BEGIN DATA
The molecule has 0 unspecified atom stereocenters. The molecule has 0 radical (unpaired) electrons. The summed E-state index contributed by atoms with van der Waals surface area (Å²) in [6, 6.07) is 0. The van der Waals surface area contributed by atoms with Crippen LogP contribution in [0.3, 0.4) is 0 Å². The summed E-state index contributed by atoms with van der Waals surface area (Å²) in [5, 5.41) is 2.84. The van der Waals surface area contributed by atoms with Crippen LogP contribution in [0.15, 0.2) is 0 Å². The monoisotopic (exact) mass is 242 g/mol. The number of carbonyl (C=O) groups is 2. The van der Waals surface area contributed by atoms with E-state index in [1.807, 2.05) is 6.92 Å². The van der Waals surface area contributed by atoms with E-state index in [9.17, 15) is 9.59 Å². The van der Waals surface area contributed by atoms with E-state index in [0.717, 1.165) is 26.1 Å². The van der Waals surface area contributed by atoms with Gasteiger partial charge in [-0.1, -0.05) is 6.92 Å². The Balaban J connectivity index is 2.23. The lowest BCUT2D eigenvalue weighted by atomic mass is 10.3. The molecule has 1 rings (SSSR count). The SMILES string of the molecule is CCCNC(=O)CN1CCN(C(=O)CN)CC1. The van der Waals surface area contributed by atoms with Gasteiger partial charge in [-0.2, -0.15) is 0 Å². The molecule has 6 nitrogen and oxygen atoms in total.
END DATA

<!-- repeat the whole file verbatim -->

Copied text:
The molecule has 0 unspecified atom stereocenters. The molecule has 0 radical (unpaired) electrons. The summed E-state index contributed by atoms with van der Waals surface area (Å²) in [6, 6.07) is 0. The van der Waals surface area contributed by atoms with Crippen LogP contribution in [0.3, 0.4) is 0 Å². The summed E-state index contributed by atoms with van der Waals surface area (Å²) in [5, 5.41) is 2.84. The van der Waals surface area contributed by atoms with Crippen LogP contribution in [0.15, 0.2) is 0 Å². The monoisotopic (exact) mass is 242 g/mol. The number of carbonyl (C=O) groups is 2. The van der Waals surface area contributed by atoms with E-state index in [1.807, 2.05) is 6.92 Å². The van der Waals surface area contributed by atoms with E-state index in [9.17, 15) is 9.59 Å². The van der Waals surface area contributed by atoms with E-state index in [0.717, 1.165) is 26.1 Å². The van der Waals surface area contributed by atoms with Gasteiger partial charge in [-0.1, -0.05) is 6.92 Å². The Balaban J connectivity index is 2.23. The lowest BCUT2D eigenvalue weighted by atomic mass is 10.3. The molecule has 1 rings (SSSR count). The SMILES string of the molecule is CCCNC(=O)CN1CCN(C(=O)CN)CC1. The van der Waals surface area contributed by atoms with Gasteiger partial charge in [-0.2, -0.15) is 0 Å². The molecule has 6 nitrogen and oxygen atoms in total.